Bolger becomes leader
National Party deputy leader Jim McLay, an urban economic liberal, replaced Muldoon following the disastrous 1984 election, but he in turn was ousted by Jim Bolger, a conservative farmer, in 1986. Bolger returned National to power in October 1990 in a landslide victory.
National’s most radical reformer was Ruth Richardson, finance minister in the 1990–93 Bolger government. Wanting to reduce the size of government and encourage individual self-reliance, she slashed welfare benefits and introduced the Employment Contracts Act 1991, which deunionised much of the workforce – leading critics to dub the reforms ‘Ruthanasia’. The reforms were a victory for the libertarian wing of the party, but caused a rift with conservatives and liberals. When National almost lost the 1993 election, Richardson was relieved of the finance portfolio.
Under the influence of Finance Minister Ruth Richardson, Bolger’s government continued the free-market economic reforms initiated by the previous Labour administration. This agenda was more radical than the mildly right-of-centre approach expected by most National voters, many of whom defected to other parties. Many went to the populist New Zealand First party, led by Winston Peters, whom Bolger had sacked from his cabinet in October 1991. National barely retained power in 1993, helped partly by severe divisions on the left. A measure of voters’ disenchantment was their approval of a switch to a proportional representation electoral system, in referendums in 1992 and 1993.
Under the new mixed-member proportional representation (MMP) system Bolger retained power in 1996, in a coalition with New Zealand First. But he was ousted as leader on 8 December 1997 by Transport Minister Jenny Shipley, who became New Zealand’s first woman prime minister. Shipley led the party to defeat in 1999 after breaking up the coalition in August 1998. Successive leaders Bill English (2001–3) and the neoliberal Don Brash (2003–6) failed to win office in 2002 and 2005. The party then turned to John Key, under whom National won 44.9% of the party vote in 2008, entering into confidence-and-supply agreements with the Māori Party, ACT and UnitedFuture. These agreements were renewed after the 2011 and 2014 elections.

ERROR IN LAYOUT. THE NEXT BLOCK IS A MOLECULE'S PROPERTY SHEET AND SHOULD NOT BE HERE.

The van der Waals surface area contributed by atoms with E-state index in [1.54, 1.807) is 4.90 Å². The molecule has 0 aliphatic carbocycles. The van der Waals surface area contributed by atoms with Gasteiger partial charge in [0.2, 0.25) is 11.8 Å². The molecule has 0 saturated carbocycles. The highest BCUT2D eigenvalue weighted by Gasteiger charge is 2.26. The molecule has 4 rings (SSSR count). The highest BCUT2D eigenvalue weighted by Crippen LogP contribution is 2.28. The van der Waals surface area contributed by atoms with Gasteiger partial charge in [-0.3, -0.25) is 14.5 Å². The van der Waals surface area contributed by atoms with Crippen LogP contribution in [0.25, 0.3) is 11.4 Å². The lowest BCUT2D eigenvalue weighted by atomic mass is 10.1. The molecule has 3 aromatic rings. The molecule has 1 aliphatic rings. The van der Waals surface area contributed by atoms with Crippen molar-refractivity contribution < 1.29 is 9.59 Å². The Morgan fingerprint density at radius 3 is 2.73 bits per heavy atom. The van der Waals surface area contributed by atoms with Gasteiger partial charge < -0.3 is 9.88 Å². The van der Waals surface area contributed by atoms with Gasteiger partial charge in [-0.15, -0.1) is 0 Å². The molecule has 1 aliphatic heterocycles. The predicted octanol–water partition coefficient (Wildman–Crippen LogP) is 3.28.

Return to consensus
Key chose English as his deputy. By combining his own liberal leanings with English’s conservatism, he returned National to the positioning that had marked its 1950s and 1960s ascendancy – a constructive tension between its liberal and conservative strands. Key resigned as both party leader and prime minister in December 2016, and was succeeded by English. National won 44.4% of the party vote at the 2017 election, but lost power to a coalition of Labour and New Zealand First that was supported by the Green Party.
After several changes of leader and a campaign affected by the COVID-19 pandemic, National won just 25.6% of the party vote in the 2020 election – its worst showing since 2002 – and remained in opposition.